We suggest that a WC of ≥85 cm for men and ≥80 cm for women would be optimal COPs for the central obesity criteria in the Japanese population. In addition, central obesity should be incorporated as a component of MetS rather than an essential requirement for the diagnosis of MetS.
Central obesity; Diagnostic criteria; Metabolic syndrome; ROC curve
Background. Bisphenol A (BPA) is detected in the urine of >95% of US adults. Recent evidence from population-based studies suggests that BPA is associated with individual components for metabolic syndrome (MetS). However, no previous study has examined the direct association between BPA and MetS. Methods. We examined 2,104 participants from the National Health and Nutrition Examination Survey 2003–2008. The main outcome was the presence of MetS (n = 741). Results. Increasing levels of urinary BPA were positively associated with MetS, independent of confounders such as age, gender, race/ethnicity, smoking, alcohol intake, physical activity, and urinary creatinine. Compared to tertile 1 (referent), the multivariable adjusted odds ratio (95% confidence interval) of MetS in tertile 3 was 1.51 (1.07–2.12); P-trend was 0.02. Conclusions. Urinary BPA levels are positively associated with MetS, in a representative sample of US adults and independent of traditional risk factors for MetS. Future, prospective studies are needed to confirm our findings.
Recent studies have confirmed inflammatory factors and metabolic syndrome (MetS) as important cardiovascular disease (CVD) risk factors. Recently measurement of carotid intima-media thickness (IMT) has been used for evaluation of early atherosclerosis. This study was designed to assess the correlation between IMT with some inflammatory biomarkers, ghrelin and adiponectin in people with and without MetS in a cohort sample in Isfahan province.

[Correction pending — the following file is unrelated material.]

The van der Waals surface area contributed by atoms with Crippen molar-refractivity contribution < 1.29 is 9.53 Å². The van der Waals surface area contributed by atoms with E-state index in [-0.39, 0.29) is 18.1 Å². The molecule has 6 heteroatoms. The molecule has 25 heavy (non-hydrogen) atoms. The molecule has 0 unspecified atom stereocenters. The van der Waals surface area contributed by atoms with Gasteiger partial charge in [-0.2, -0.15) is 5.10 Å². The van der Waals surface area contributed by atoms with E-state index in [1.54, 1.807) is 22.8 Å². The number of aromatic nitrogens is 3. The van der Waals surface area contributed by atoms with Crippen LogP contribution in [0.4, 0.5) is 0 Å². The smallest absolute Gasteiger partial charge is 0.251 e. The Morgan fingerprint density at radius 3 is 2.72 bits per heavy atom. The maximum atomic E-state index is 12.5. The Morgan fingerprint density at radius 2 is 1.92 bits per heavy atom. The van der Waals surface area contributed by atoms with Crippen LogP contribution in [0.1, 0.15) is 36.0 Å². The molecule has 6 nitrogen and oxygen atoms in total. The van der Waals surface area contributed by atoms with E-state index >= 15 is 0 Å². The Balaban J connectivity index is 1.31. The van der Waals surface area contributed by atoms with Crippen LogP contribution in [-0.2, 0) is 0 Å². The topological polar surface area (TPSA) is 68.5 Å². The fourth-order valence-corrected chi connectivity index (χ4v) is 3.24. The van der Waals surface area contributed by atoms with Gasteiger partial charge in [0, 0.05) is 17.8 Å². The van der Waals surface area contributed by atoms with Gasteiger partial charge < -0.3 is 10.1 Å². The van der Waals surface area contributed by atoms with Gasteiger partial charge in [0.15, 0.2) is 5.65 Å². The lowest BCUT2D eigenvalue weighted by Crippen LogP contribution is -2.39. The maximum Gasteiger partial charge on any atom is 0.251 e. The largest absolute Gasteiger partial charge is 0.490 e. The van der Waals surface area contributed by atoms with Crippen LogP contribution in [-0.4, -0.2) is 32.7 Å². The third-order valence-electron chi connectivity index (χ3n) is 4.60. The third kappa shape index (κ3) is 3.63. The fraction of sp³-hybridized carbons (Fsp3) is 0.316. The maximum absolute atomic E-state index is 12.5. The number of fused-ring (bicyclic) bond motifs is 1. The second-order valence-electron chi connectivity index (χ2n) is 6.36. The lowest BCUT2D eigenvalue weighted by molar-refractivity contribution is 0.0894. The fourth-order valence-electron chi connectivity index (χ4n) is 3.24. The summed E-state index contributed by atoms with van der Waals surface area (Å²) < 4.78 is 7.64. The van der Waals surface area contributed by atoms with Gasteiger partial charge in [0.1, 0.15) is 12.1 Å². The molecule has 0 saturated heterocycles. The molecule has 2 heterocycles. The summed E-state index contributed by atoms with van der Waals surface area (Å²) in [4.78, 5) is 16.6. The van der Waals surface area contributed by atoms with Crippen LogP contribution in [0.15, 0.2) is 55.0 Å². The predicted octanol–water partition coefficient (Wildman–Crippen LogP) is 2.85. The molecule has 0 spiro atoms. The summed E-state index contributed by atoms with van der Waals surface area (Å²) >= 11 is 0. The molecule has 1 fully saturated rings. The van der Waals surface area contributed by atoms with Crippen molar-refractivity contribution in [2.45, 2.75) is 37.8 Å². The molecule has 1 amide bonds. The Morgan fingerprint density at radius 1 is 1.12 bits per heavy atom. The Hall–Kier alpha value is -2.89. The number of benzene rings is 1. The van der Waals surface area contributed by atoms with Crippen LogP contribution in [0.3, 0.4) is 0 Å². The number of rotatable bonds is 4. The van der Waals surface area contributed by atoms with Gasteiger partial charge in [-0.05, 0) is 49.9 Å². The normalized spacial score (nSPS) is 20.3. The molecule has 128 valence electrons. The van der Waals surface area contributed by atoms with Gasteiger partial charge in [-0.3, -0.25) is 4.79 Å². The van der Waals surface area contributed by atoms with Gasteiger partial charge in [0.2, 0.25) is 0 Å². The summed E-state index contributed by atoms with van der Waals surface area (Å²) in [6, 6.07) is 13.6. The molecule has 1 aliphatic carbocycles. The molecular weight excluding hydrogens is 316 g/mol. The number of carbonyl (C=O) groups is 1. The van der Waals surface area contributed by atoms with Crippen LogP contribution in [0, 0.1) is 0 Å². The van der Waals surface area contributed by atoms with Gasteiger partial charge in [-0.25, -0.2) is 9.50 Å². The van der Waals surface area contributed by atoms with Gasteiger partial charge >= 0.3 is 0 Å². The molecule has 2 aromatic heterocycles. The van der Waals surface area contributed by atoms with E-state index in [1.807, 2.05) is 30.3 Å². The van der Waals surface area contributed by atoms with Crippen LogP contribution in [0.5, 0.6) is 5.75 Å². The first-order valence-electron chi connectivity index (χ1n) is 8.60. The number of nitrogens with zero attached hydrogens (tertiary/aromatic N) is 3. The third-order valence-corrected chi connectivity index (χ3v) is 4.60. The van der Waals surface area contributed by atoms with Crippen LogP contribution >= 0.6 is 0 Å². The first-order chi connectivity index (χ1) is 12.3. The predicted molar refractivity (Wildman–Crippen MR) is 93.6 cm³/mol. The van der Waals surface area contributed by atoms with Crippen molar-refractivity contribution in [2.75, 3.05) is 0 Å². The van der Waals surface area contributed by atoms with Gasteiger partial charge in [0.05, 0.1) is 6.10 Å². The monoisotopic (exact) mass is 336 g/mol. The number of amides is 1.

Among participants of Isfahan Cohort Study (ICS) by random sampling, 88 participants were selected and divided into case (with MetS) and control (without MetS) groups. A questionnaire including demographic data and CVD risk factors was completed for all of the participants. Physical examination and blood pressure, height, weight and waist circumference measurements were done for all subjects. Vascular echocardiography was done for evaluation of IMT of each carotid artery of both sides. Interlukin-6 (IL-6), interlukin-10 (IL-10), highly sensitive C-reactive protein (hs-CRP), ghrelin and adiponectin levels were measured using ELIZA method. Data were entered in SPSS15 software and analyzed by t-test, chi square, Pearson correlation and linear regression analyze.
The mean waist circumference, BMI, systolic blood pressure, diastolic blood pressure, hs-CRP and IMT of left carotid artery were significantly higher in participants with Mets. There was significant correlation between left carotid IMT and IL-6 level in all patients (P = 0.03). After adjustment for age and sex, significant relationship in groups with MetS was only reported between the left IMT and IL-6 (P = 0.02). There was no relation between IMT and other inflammatory markers in subjects with and without MetS.
Significant correlation between IL-6 and IMT was reported in patients with MetS. While no significant correlation between IL-10, adiponectin and ghrelin with IMT was observed in metabolic syndrome group.
Intima-media thickness (IMT); Carotid artery; hs-CRP; Ghrelin; Adiponectin IL-6; IL-10
Current smoking is associated with type 2 diabetes mellitus and impaired glucose tolerance but its association with the metabolic syndrome (metS), particularly with sufficiently sampled African American representation, has not been clearly established.
To assess whether a) metS is associated with smoking; b) any increased risk of metS among smokers is independent of body mass index (BMI) compared with non-smokers; c) smoking status is differentially associated with the metS and its components across different ethnic groups.
Cross sectional analysis of the Multi-Ethnic Study of Atherosclerosis (MESA) a community population-based sample free of cardiovascular disease.